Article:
Creggett v. Norris et al
PARTIAL REPORT AND RECOMMENDATIONS 2 that defendants Norris and Bradshaw be dismissed w/o prejudice; summons & complaint be served on defendants Bradshaw, Matthews, Zomant, Dicus, Capel, Dixon, and Dean. Objections to R&R due by 4/18/2006. Signed by Judge J. Thomas Ray on 4/7/06. (bkp) (Modified entry on 4/24/2006 to correct text - incorrect event entered) (bfw).
Creggett v. Norris et al
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IN THE UNITED STATES DISTRICT COURT EASTERN DISTRICT OF ARKANSAS BATESVILLE DIVISION WILLYSTINE THOMAS CREGGETT ADC #703197 V. 1:06CV00013 JMM/JTR DEFENDANTS
LARRY NORRIS, Director, Arkansas Department of Correction, et al.
PROPOSED FINDINGS AND RECOMMENDED PARTIAL DISPOSITION INS T RUCT IONS The following recommended partial disposition has been sent to United States District Judge James M. Moody. Any party may serve and file written objections to this recommendation. Objections should be specific and should include the factual or legal basis for the objection. If the objection is to a factual finding, specifically identify that finding and the evidence that supports your objection. An original and one copy of your objections must be received in the office of the United States District Clerk no later than eleven (11) days from the date of the findings and recommendations. The copy will be furnished to the opposing party. objections may result in waiver of the right to appeal questions of fact. If you are objecting to the recommendation and also desire to submit new, different, or additional evidence, and to have a hearing for this purpose before the United States District Judge, you must, at the same time that you file your written objections, include a "Statement of Necessity" that sets forth the following: 1. 2. Why the record made before the Magistrate Judge is inadequate. Why the evidence to be proffered at the requested hearing before the Failure to file timely
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United States District Judge was not offered at the hearing before the Magistrate Judge. 3. An offer of proof setting forth the details of any testimony or other evidence (including copies of any documents) desired to be introduced at the requested hearing before the United States District Judge.
From this submission, the United States District Judge will determine the necessity for an additional evidentiary hearing, either before the Magistrate Judge or before the District Judge. Mail your objections and "Statement of Necessity" to: Clerk, United States District Court Eastern District of Arkansas 600 West Capitol Avenue, Suite 402 Little Rock, AR 72201-3325 I. Introduction Plaintiff, who is currently incarcerated at the McPherson Unit of the Arkansas Department of Correction ("ADC"), has filed a pro se § 1983 Complaint alleging that nine Defendants have violated her constitutional rights. See docket entry #2. For the reasons set forth herein, the Court recommends that: (1) two Defendants be dismissed, without prejudice, because Plaintiff has failed to state viable § 1983 claims against them; and (2) service be ordered as to the remaining seven Defendants. II. Screening The Prison Litigation Reform Act requires federal courts to screen prisoner complaints seeking relief against a governmental entity, officer, or employee. 28 U.S.C. § 1915A(a). The Court must dismiss a complaint or a portion thereof if the prisoner has raised claims that: (a) are legally frivolous or malicious; (b) fail to state a claim upon which relief may be granted; or (c) seek monetary relief from a defendant who is immune from such relief. 28 U.S.C. § 1915A(b). In conducting its review, the Court is mindful that a complaint should be dismissed for failure -2-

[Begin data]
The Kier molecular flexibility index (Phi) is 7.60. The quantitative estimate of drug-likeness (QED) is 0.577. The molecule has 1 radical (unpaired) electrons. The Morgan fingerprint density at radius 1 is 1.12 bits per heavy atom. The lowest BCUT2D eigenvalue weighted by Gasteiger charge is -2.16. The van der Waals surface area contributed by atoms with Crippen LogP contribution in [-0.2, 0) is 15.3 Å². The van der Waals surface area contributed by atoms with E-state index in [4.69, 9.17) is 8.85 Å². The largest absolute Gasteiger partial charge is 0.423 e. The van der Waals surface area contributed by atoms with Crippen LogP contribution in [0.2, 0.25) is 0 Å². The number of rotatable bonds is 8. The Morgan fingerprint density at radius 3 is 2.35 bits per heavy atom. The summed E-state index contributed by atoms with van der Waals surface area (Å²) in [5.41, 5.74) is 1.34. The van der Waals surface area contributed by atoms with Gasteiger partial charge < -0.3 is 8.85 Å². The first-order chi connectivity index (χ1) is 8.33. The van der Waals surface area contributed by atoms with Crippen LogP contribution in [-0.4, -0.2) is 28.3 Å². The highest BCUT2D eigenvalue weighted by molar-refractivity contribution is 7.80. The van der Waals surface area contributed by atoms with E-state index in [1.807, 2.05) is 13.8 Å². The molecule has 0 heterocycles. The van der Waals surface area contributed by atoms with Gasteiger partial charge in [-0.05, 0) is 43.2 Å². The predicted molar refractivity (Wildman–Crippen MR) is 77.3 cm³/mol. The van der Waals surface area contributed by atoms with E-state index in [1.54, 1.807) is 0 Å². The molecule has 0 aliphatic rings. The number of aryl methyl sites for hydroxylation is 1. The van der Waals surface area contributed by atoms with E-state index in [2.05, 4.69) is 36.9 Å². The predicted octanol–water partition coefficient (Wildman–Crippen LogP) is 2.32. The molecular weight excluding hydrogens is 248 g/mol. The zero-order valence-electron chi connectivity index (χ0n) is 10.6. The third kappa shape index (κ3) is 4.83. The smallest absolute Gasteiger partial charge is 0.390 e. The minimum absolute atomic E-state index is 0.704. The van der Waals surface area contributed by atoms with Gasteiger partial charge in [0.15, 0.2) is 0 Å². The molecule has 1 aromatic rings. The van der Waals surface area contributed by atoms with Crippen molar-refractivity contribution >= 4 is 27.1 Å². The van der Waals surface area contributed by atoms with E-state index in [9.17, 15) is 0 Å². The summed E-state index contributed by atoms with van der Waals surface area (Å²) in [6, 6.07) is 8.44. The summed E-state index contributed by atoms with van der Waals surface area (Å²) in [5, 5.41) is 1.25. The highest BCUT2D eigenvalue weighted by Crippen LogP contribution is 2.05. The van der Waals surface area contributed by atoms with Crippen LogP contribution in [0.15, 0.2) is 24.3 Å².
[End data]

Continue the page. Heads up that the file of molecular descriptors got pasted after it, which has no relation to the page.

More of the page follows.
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to state a claim only if it appears beyond doubt that a plaintiff can prove no set of facts in support of the claim or claims that would entitle him to relief. Springdale Educ. Ass'n v. Springdale Sch. Dist., 133 F.3d 649, 651 (8th Cir. 1998). The Court must accept the factual allegations in the complaint as true and hold a plaintiff's pro se complaint "to less stringent standards than formal pleadings drafted by lawyers." Haines v. Kerner, 404 U.S. 519, 520-21 (1972). However, such liberal pleading standards apply only to a plaintiff's factual allegations. Neitzke v. Williams, 490 U.S. 319, 330 n. 9 (1989). A plaintiff's complaint still must contain allegations sufficient to state a claim, as a matter of law, and must not set forth allegations that are merely conclusory. Martin v. Sargent, 780 F.2d 1334, 1337 (8th Cir. 1985). III. Plaintiff's Allegations In her Complaint, Plaintiff alleges that Defendants Corporal Leslie Zomant, Sergeant Lonnie Dicus, Assistant Warden Maggie Capel, Major Linda Dixon, Lieutenant Dean, CMS Medical Administrator Bradshaw, and Nurse Matthews have violated her Eighth Amendment right to be free from cruel and unusual punishment by: (1) denying her adequate medical care for her knees and feet; and (2) forcing her to perform a prison job that is beyond her physical capabilities. See docket entry #2. Construing Plaintiff's allegations liberally, the Court concludes, for screening purposes only, that Plaintiff has stated cognizable claims for relief, under 42 U.S.C. § 1983, against these seven Defendants.1 Therefore, the Court recommends that service be ordered upon them.2 Plaintiff further alleges that Defendants ADC Director Larry Norris and Warden John Maples have failed to properly respond to her grievances and/or correct the actions of their subordinates, as